Alphabet Inc. (GOOG) just knocked Apple Inc. (AAPL) off its pedestal as the world’s most valuable publicly traded company. Alphabet Inc smashed expectations bringing in $21.3 billion in revenue and earnings of $8.67 per share. Analysts were expecting earnings of $8.09 on $20.8 billion in revenue.
Apple surpassed Google back in 2010 when each company had a market value of less than $200 million. Google was the more valuable company from the time of its IPO in 2004 until April 2008. Then iPhone madness began. At the time, Apple had yet to release its first iPad, the newest iPhone on the market was the 3GS, and the Mac was the company’s biggest product line, accounting for one-third of revenue. Steve Jobs was still at the helm.
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Google parent Alphabet was set to pass Apple today as the most valuable company in the world. At Monday’s after-hours levels, Alphabet’s market cap would roughly be $570 billion, eclipsing Apple’s current market cap of about $535 billion.
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Google’s core businesses continue to grow as well. Gmail grew to 1 billion active users. That means it has about half a dozen services that have around 1 billion active users, a number most companies (other than perhaps Facebook, which said today that WhatsApp had passed the 1 billion user mark) will envy. (CEO Sundar Pichai didn’t specify if that was daily actives or monthly actives, so we’ll probably assume the latter.)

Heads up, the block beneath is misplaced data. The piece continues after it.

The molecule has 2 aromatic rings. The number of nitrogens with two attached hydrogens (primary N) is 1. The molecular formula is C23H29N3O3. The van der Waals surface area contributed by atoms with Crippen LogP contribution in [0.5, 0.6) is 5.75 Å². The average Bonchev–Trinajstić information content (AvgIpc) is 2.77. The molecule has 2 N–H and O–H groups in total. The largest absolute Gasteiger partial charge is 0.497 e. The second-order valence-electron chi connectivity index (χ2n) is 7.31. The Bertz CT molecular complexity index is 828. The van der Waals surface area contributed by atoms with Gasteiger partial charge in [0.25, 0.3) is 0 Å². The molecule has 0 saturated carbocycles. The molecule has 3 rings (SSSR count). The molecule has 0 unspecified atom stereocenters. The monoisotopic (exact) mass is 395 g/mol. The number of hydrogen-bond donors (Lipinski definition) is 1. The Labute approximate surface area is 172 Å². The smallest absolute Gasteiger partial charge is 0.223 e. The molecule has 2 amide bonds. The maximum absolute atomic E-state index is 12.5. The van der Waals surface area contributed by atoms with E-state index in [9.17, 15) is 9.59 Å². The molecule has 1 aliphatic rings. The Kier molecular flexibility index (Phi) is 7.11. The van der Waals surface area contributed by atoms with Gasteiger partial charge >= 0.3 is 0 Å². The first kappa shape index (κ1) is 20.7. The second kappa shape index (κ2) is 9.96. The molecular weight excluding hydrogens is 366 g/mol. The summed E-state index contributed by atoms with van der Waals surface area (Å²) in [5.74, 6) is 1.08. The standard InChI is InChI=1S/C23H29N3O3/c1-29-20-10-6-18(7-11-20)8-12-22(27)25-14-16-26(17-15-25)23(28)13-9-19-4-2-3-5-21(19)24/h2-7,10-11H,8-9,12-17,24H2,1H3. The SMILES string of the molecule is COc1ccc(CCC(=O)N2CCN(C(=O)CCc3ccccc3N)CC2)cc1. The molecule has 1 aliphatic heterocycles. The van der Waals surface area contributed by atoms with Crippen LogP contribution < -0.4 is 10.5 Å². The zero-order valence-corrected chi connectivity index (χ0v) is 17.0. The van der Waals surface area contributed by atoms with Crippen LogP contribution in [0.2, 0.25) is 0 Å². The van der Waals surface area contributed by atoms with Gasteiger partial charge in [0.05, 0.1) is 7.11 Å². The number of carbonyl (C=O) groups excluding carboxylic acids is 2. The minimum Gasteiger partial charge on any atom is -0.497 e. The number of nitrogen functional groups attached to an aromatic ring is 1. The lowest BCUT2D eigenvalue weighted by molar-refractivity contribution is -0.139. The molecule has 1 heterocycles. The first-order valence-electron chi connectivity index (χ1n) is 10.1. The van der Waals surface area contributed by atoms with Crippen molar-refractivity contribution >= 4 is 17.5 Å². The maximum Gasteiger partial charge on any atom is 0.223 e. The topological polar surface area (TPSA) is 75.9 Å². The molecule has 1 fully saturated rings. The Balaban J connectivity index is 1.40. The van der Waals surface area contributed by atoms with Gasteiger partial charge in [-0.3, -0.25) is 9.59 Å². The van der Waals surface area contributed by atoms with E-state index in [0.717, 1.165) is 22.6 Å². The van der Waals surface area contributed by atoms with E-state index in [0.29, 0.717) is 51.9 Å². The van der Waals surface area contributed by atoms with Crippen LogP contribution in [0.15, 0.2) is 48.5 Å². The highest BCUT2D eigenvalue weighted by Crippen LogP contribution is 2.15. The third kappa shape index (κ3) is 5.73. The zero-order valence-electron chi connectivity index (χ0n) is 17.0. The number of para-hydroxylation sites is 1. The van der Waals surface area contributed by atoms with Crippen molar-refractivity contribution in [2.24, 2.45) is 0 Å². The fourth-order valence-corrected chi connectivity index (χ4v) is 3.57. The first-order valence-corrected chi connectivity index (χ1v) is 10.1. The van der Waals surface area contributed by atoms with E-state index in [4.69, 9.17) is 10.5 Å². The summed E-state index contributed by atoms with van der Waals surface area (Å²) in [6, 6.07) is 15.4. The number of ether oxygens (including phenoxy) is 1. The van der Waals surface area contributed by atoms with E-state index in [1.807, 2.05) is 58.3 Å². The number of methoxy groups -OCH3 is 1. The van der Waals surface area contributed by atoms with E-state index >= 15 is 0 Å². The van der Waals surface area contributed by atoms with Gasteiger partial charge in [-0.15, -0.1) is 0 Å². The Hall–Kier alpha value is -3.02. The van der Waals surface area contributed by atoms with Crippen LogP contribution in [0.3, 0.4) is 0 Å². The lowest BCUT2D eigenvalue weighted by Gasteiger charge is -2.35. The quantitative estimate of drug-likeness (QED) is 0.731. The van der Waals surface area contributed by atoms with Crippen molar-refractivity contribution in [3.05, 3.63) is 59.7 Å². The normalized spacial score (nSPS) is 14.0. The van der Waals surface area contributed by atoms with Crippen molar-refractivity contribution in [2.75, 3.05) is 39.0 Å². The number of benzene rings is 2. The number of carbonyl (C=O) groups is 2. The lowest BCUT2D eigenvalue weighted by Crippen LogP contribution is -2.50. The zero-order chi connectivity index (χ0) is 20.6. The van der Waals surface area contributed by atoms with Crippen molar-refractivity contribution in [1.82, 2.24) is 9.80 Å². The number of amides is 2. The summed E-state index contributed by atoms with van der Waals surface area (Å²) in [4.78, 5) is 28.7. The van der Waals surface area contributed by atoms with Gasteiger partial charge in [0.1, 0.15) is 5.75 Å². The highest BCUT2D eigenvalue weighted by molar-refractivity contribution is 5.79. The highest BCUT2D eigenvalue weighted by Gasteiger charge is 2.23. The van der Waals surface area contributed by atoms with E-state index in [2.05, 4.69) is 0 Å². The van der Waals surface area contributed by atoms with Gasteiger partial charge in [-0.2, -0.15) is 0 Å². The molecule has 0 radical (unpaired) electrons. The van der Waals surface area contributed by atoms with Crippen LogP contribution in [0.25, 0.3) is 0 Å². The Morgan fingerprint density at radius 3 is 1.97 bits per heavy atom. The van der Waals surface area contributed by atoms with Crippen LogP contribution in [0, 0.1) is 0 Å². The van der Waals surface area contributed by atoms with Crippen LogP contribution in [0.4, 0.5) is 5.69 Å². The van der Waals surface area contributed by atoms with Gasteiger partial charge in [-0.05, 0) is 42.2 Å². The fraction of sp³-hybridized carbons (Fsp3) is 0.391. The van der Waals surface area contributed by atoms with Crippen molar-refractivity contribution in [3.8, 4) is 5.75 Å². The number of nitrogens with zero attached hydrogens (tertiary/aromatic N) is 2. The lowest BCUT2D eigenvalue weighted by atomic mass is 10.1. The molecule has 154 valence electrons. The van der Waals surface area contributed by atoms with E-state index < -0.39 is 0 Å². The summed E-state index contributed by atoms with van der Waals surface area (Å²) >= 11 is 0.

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Alphabet’s earnings report for the last quarter of 2015 represented the first time the company has broken out its so-called moon-shot ventures, such as Google Fiber and its self-driving car initiative. Those ventures have little or nothing to do with the firm’s core search-advertising business, but they represent some of its biggest bets on the future. Alphabet’s new corporate structure now allows their performances to be judged separately.